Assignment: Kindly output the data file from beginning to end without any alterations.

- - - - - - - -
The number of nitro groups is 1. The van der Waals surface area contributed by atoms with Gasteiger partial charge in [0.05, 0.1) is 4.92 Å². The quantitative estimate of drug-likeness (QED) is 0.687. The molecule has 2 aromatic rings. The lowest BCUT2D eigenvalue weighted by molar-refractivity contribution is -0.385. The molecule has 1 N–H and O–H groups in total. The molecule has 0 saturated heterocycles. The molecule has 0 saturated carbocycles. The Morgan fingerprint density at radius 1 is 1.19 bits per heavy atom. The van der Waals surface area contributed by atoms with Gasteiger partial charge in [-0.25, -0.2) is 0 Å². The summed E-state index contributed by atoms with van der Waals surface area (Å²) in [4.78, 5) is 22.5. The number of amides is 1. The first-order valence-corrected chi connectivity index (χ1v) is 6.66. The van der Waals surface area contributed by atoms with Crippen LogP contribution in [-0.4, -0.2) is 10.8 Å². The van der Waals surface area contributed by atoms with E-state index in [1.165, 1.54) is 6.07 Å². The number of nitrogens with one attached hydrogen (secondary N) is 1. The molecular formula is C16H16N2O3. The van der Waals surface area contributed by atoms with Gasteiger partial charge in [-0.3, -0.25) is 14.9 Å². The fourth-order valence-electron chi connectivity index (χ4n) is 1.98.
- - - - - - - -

The number of nitro groups is 1. The van der Waals surface area contributed by atoms with Gasteiger partial charge in [0.05, 0.1) is 4.92 Å². The quantitative estimate of drug-likeness (QED) is 0.687. The molecule has 2 aromatic rings. The lowest BCUT2D eigenvalue weighted by molar-refractivity contribution is -0.385. The molecule has 1 N–H and O–H groups in total. The molecule has 0 saturated heterocycles. The molecule has 0 saturated carbocycles. The Morgan fingerprint density at radius 1 is 1.19 bits per heavy atom. The van der Waals surface area contributed by atoms with Gasteiger partial charge in [-0.25, -0.2) is 0 Å². The summed E-state index contributed by atoms with van der Waals surface area (Å²) in [4.78, 5) is 22.5. The number of amides is 1. The first-order valence-corrected chi connectivity index (χ1v) is 6.66. The van der Waals surface area contributed by atoms with Crippen LogP contribution in [-0.4, -0.2) is 10.8 Å². The van der Waals surface area contributed by atoms with E-state index in [1.165, 1.54) is 6.07 Å². The number of nitrogens with one attached hydrogen (secondary N) is 1. The molecular formula is C16H16N2O3. The van der Waals surface area contributed by atoms with Gasteiger partial charge in [-0.3, -0.25) is 14.9 Å². The fourth-order valence-electron chi connectivity index (χ4n) is 1.98.